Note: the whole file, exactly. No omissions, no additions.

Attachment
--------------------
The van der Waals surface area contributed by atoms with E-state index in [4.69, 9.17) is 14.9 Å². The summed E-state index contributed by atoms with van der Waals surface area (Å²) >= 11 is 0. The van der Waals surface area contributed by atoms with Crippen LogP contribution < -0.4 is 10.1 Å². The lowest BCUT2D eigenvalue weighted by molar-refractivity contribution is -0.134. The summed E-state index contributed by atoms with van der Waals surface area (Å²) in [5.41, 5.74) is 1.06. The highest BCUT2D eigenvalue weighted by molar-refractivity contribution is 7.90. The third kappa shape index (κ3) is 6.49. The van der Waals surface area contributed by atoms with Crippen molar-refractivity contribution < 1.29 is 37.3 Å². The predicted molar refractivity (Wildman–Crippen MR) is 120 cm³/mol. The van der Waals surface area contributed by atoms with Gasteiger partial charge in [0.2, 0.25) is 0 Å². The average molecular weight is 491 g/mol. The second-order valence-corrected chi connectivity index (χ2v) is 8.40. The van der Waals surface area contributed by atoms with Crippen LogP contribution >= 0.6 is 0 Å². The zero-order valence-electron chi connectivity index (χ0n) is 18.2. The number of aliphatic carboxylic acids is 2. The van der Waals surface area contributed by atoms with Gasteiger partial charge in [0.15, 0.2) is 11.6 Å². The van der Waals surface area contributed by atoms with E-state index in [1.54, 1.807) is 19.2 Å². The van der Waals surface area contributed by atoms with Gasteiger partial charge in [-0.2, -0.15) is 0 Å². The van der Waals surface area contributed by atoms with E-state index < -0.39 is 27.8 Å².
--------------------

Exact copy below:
The van der Waals surface area contributed by atoms with E-state index in [4.69, 9.17) is 14.9 Å². The summed E-state index contributed by atoms with van der Waals surface area (Å²) >= 11 is 0. The van der Waals surface area contributed by atoms with Crippen LogP contribution < -0.4 is 10.1 Å². The lowest BCUT2D eigenvalue weighted by molar-refractivity contribution is -0.134. The summed E-state index contributed by atoms with van der Waals surface area (Å²) in [5.41, 5.74) is 1.06. The highest BCUT2D eigenvalue weighted by molar-refractivity contribution is 7.90. The third kappa shape index (κ3) is 6.49. The van der Waals surface area contributed by atoms with Crippen molar-refractivity contribution < 1.29 is 37.3 Å². The predicted molar refractivity (Wildman–Crippen MR) is 120 cm³/mol. The van der Waals surface area contributed by atoms with Gasteiger partial charge in [0.2, 0.25) is 0 Å². The average molecular weight is 491 g/mol. The second-order valence-corrected chi connectivity index (χ2v) is 8.40. The van der Waals surface area contributed by atoms with Crippen LogP contribution >= 0.6 is 0 Å². The zero-order valence-electron chi connectivity index (χ0n) is 18.2. The number of aliphatic carboxylic acids is 2. The van der Waals surface area contributed by atoms with Gasteiger partial charge in [0.15, 0.2) is 11.6 Å². The van der Waals surface area contributed by atoms with E-state index in [1.54, 1.807) is 19.2 Å². The van der Waals surface area contributed by atoms with Gasteiger partial charge in [-0.2, -0.15) is 0 Å². The van der Waals surface area contributed by atoms with E-state index < -0.39 is 27.8 Å².